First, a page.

Disseminated inflammation of the central nervous system associated with acute hepatitis E: a case report

Publikation: Beitrag in FachzeitschriftFallbericht (Case report)BeigetragenBegutachtung



BACKGROUND: Hepatitis E infection affects over 20 million people worldwide. Reports of neurological manifestations are largely limited to the peripheral nervous system. We report a middle-aged genotype 3c male patient with acute hepatitis E virus (HEV) infection and severe neurological deficits with evidence of multiple disseminated inflammatory lesions of the central nervous system.

CASE PRESENTATION: A 42-year-old male patient presented to our emergency department with musculoskeletal weakness, bladder and bowel retention, blurred vision and ascending hypoesthesia up to the level of T8. Serology showed elevated liver enzymes and positive IgM-titers of hepatitis E. Analysis of cerebrospinal fluid (CSF) showed mild pleocytosis and normal levels of glucose, lactate and protein. HEV-RNA-copies were detected in the CSF and stool. Within 3 days after admission the patient became paraplegic, had complete visual loss and absent pupillary reflexes. MRI showed inflammatory demyelination of the optic nerve sheaths, multiple subcortical brain regions and the spinal cord. Electrophysiology revealed axonal damage of the peroneal nerve on both sides with absent F-waves. Treatment was performed with methylprednisolone, two cycles of plasma exchange (PLEX), one cycle of intravenous immunoglobulins (IVIG) and ribavirin which was used off-label. Liver enzymes normalized after 1 week and serology was negative for HEV-RNA after 3 weeks. Follow-up MRI showed progressive demyelination and new leptomeningeal enhancement at the thoracic spine and cauda equina 4 weeks after admission. Four months later, after rehabilitation was completed, repeated MRI showed gliotic transformation of the spinal cord without signs of an active inflammation. Treatment with rituximab was initiated. The patient remained paraplegic and hypoesthesia had ascended up to T5. Nevertheless, he regained full vision.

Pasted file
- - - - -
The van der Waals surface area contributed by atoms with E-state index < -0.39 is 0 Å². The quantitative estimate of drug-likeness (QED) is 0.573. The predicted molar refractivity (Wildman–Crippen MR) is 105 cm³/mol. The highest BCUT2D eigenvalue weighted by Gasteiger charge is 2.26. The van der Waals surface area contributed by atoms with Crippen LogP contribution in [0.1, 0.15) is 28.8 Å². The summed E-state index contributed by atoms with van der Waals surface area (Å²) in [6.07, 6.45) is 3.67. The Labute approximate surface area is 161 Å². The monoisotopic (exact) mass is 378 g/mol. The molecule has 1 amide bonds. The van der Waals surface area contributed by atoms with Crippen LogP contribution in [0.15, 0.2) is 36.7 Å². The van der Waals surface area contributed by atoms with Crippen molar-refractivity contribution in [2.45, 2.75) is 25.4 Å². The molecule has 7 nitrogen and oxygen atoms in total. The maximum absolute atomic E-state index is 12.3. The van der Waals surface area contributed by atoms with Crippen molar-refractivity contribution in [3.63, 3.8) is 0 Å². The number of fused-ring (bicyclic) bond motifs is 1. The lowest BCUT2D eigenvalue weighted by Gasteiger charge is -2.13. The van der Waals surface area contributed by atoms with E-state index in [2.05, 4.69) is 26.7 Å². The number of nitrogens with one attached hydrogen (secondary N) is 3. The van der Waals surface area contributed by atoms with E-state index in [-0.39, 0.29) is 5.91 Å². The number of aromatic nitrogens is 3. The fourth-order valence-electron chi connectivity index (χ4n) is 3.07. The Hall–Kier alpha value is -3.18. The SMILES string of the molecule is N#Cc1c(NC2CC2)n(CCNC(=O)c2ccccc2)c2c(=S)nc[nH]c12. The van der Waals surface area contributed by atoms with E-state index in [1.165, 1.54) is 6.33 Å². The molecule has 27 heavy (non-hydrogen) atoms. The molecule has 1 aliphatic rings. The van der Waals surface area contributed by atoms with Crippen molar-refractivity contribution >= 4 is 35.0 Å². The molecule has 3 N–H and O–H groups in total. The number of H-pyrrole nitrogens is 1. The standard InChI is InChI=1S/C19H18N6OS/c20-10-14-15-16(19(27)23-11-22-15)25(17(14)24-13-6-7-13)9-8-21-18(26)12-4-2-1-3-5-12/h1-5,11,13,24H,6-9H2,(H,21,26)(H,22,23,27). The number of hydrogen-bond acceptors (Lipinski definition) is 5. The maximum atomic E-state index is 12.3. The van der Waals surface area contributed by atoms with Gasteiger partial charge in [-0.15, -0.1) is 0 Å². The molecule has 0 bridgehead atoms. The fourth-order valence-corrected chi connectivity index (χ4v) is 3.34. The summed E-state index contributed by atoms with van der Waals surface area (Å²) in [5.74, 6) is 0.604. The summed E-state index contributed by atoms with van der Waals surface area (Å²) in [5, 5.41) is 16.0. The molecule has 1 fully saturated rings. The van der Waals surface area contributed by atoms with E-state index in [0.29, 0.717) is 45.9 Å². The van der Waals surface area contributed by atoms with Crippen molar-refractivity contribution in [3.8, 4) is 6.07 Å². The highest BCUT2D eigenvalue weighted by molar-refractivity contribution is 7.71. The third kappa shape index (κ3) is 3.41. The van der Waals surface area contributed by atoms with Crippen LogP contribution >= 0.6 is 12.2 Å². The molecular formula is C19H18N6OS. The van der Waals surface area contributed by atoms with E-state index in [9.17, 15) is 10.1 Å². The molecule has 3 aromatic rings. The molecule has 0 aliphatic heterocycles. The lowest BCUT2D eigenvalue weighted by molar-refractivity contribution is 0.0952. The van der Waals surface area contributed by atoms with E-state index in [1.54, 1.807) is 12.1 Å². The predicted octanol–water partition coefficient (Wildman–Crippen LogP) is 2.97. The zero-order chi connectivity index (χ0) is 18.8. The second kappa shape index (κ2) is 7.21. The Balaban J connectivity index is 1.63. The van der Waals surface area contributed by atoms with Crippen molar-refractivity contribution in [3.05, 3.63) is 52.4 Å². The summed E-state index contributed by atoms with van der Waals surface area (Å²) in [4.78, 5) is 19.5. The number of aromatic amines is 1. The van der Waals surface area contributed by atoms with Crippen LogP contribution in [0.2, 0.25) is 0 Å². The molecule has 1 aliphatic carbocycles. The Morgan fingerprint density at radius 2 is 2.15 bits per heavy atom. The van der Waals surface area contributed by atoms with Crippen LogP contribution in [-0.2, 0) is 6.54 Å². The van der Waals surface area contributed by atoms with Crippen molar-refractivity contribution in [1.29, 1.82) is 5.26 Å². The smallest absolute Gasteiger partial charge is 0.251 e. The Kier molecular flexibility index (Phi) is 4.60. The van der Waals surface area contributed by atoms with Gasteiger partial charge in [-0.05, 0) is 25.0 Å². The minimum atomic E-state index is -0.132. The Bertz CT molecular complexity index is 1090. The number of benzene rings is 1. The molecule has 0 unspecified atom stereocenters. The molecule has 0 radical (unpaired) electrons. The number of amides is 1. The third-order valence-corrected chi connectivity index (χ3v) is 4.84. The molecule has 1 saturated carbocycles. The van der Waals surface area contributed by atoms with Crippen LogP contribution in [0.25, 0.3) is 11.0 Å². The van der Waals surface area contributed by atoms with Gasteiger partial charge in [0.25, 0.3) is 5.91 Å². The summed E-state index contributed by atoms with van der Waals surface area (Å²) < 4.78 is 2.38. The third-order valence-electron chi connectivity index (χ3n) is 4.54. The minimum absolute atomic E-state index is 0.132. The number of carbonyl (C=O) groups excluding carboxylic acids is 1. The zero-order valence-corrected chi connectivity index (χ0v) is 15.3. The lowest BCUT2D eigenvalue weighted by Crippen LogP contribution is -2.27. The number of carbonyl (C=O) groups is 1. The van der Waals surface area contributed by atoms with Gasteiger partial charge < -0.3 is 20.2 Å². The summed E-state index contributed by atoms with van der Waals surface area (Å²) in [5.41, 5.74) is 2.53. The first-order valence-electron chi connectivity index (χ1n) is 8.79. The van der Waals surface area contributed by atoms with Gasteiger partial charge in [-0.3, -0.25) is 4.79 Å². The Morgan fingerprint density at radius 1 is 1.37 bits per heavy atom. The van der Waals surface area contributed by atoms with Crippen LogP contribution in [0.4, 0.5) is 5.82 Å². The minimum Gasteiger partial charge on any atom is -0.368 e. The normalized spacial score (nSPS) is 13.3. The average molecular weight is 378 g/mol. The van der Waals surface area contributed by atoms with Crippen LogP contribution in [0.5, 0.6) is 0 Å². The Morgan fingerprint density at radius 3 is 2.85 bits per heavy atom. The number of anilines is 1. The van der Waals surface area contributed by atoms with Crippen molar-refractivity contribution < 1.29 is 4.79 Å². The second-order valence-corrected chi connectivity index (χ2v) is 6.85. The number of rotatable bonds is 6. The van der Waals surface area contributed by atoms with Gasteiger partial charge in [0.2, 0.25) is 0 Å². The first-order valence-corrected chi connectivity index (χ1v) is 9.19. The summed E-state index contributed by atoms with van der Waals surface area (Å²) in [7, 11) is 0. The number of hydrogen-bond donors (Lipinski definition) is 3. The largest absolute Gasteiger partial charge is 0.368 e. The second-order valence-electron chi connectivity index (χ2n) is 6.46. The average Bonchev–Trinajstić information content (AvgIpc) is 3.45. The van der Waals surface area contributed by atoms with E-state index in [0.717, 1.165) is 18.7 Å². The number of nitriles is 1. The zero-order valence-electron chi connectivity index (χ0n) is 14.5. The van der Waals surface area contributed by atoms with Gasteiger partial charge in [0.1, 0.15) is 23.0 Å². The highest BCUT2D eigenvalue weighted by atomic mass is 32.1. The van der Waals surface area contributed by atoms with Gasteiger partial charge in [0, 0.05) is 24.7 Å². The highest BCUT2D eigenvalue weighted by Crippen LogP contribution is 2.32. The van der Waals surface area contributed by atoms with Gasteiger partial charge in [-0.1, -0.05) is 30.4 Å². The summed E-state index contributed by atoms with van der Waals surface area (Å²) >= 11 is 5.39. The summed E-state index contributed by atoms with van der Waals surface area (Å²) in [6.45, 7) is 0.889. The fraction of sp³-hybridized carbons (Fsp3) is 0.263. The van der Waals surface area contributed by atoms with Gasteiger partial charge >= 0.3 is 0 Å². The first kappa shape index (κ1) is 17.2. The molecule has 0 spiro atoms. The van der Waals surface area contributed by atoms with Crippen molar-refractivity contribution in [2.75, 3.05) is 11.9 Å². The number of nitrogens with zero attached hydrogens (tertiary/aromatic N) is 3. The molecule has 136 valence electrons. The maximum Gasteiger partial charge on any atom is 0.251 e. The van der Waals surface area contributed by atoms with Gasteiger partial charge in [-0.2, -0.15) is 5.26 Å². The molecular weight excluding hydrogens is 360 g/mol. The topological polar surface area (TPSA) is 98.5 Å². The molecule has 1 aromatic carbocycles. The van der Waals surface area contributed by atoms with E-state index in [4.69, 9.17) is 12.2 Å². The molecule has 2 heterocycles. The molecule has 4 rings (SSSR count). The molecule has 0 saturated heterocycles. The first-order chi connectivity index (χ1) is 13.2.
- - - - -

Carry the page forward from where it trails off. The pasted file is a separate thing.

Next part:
CONCLUSIONS: Our case indicates a possible association of acute HEV infection with widespread disseminated central nervous system inflammation. Up to now, no specific drugs have been approved for the treatment of acute HEV infection. We treated our patient off-label with ribavirin and escalated immunomodulatory therapy considering clinical progression and the possibility of an autoimmune response targeting nerve cell structures. While response to treatment was rather limited in our case, detection of HEV in patients with acute neurological deficits might help optimize individual treatment strategies.


FachzeitschriftBMC neurology
PublikationsstatusVeröffentlicht - 27 Okt. 2020

Externe IDs

PubMedCentral PMC7590485
Scopus 85094678201
ORCID /0000-0002-1511-8904/work/151982544


Ziele für nachhaltige Entwicklung


  • Acute Disease, Adult, Brain/pathology, Genotype, Hepatitis E/diagnosis, Hepatitis E virus/genetics, Humans, Inflammation/diagnosis, Magnetic Resonance Imaging, Male